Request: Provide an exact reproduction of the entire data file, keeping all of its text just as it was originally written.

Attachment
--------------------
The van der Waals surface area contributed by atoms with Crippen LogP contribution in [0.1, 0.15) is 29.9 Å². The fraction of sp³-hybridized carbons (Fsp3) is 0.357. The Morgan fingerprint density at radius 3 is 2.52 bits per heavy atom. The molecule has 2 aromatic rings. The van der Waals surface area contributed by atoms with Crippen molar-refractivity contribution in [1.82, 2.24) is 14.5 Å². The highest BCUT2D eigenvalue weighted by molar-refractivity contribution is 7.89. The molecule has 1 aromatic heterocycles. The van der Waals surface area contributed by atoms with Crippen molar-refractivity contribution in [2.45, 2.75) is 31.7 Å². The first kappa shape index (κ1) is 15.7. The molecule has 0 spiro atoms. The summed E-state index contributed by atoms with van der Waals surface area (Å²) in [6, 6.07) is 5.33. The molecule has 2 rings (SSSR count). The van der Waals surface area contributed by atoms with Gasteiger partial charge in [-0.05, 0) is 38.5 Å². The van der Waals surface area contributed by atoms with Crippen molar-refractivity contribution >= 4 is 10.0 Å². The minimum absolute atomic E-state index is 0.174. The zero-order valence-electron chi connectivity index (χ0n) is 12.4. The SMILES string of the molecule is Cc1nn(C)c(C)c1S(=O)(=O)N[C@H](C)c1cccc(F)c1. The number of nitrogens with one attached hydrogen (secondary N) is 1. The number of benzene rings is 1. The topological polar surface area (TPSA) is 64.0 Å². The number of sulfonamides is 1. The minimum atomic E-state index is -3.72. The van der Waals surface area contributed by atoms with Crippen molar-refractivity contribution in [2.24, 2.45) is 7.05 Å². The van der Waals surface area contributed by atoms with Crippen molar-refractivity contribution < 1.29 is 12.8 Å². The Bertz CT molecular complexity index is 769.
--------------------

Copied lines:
The van der Waals surface area contributed by atoms with Crippen LogP contribution in [0.1, 0.15) is 29.9 Å². The fraction of sp³-hybridized carbons (Fsp3) is 0.357. The Morgan fingerprint density at radius 3 is 2.52 bits per heavy atom. The molecule has 2 aromatic rings. The van der Waals surface area contributed by atoms with Crippen molar-refractivity contribution in [1.82, 2.24) is 14.5 Å². The highest BCUT2D eigenvalue weighted by molar-refractivity contribution is 7.89. The molecule has 1 aromatic heterocycles. The van der Waals surface area contributed by atoms with Crippen molar-refractivity contribution in [2.45, 2.75) is 31.7 Å². The first kappa shape index (κ1) is 15.7. The molecule has 0 spiro atoms. The summed E-state index contributed by atoms with van der Waals surface area (Å²) in [6, 6.07) is 5.33. The molecule has 2 rings (SSSR count). The van der Waals surface area contributed by atoms with Gasteiger partial charge in [-0.05, 0) is 38.5 Å². The van der Waals surface area contributed by atoms with Crippen molar-refractivity contribution >= 4 is 10.0 Å². The minimum absolute atomic E-state index is 0.174. The zero-order valence-electron chi connectivity index (χ0n) is 12.4. The SMILES string of the molecule is Cc1nn(C)c(C)c1S(=O)(=O)N[C@H](C)c1cccc(F)c1. The number of nitrogens with one attached hydrogen (secondary N) is 1. The number of benzene rings is 1. The topological polar surface area (TPSA) is 64.0 Å². The number of sulfonamides is 1. The minimum atomic E-state index is -3.72. The van der Waals surface area contributed by atoms with Crippen molar-refractivity contribution in [2.24, 2.45) is 7.05 Å². The van der Waals surface area contributed by atoms with Crippen molar-refractivity contribution < 1.29 is 12.8 Å². The Bertz CT molecular complexity index is 769.